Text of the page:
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Google Desktop and Windows Vista search and sidebar share many of the same features
Justice Department official dismisses Google's claims that Windows Vista is anticompetitive

It was during the Clinton administration when Microsoft faced the Department of Justice’s heavy scrutiny of antitrust laws, but now, in a twist of events, the U.S. government appears to be defending Microsoft from such antitrust allegations.

According to The New York Times, Google filed complaints with federal and state prosecutors claiming that the indexing program built into Windows Vista operating system impedes the operation of Google Desktop. Users trying to run both Windows Vista indexing and Google Desktop are frustrated because the operation of both considerably slows the operating system, claims Google.

In its complaint, Google points to Microsoft’s antitrust settlement in 2002, “which prohibits Microsoft from designing operating systems that limit the choices of consumers.” Google also “asked the court overseeing the antitrust decree to order Microsoft to redesign Vista to enable users to turn off its built-in desktop search program so that competing programs could function better.”

In stark contrast to the DOJ’s attitude to Microsoft’s previous case, high-ranking Justice Department antitrust official Thomas O. Barnett urged state prosecutors to reject Google’s claims. Barnett was previously a partner at Covington & Burling, the law firm that represented Microsoft in the antitrust case and continues to represent the company.

Barnett, however, was cleared by ethics lawyers to handle Microsoft-related cases as he was never involved with Microsoft during his time at Covington & Burling. According to the paper, Barnett sent a memo to state attorney generals dismissing Google’s claims. State prosecutors disagreed with the DOJ’s letter and said that they intend to investigate the claims with or without the federal government.

In a recent interview, Barnett declined to comment on the Google complaint, but did offer several comments on the requests for the U.S. government to monitor Microsoft’s actions. “The purpose of the consent decree was to prevent and prohibit Microsoft from certain exclusionary behavior that was anticompetitive in nature,” he said. “It was not designed to pick who would win or determine who would have what market share.”

“We want to prevent Microsoft from doing those things that exclude competitors,” Barnett added. “We also don’t want to disrupt the market in a way that will be harmful to consumers. What does that mean? We’ve never tried to prevent any company, including Microsoft, from innovating and improving its products in a way that will be a benefit to consumers.”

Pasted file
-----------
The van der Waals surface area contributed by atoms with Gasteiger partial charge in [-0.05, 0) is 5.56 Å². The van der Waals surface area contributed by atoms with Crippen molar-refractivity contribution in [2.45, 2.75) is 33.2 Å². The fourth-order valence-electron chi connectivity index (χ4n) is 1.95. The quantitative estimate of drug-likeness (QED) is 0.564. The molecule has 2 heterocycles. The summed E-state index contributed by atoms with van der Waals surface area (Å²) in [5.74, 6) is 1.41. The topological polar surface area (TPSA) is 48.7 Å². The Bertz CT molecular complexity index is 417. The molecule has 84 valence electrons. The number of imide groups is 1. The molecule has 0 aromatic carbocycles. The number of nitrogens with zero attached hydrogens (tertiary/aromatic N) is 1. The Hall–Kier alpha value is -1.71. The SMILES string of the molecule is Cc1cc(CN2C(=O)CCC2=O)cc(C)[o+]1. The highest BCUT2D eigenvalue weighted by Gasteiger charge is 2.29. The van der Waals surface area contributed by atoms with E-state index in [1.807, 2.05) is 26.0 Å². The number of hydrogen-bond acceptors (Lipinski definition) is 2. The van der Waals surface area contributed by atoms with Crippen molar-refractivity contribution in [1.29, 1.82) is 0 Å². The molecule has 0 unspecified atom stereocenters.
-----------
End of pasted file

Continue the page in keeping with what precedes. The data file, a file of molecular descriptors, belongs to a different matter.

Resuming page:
Microsoft says that it is unaware of the defensive measures that the DOJ has taken in its place, saying it does not know of any such memo from Barnett. Furthermore, Microsoft also claims that it was already made changes to Windows Vista in response to complaints by Google, and that the built-in indexing software can be disabled.

Although Microsoft may be unaware of the memo, state prosecutors are confirming its existence. Connecticut attorney general Richard Blumenthal said, “Eyebrows were raised by this letter in our group, as much by the substance and tone as by the past relationship the author had had with Microsoft ... In concept, if not directly word for word, it is the Microsoft-Netscape situation. The question is whether we’re seeing déjà vu all over again.”

The Times points out that the difference in the Justice Department’s view on Microsoft’s practices may be related directly to the shift from the Clinton to Bush administration. Microsoft also did its part by spending more than $55 million on lobbying activities and adding more legal help, which the paper says made the software company a more effective lobbying organization.

“With the change in administrations there has been a sharp falling away from the concerns about how Microsoft and other large companies use their market power,” said Harry First, a professor at the New York University School of Law and the former top antitrust lawyer for New York State who is writing a book about the Microsoft case. “The administration has been very conservative and far less concerned about single-firm dominant behavior than previous administrations.”





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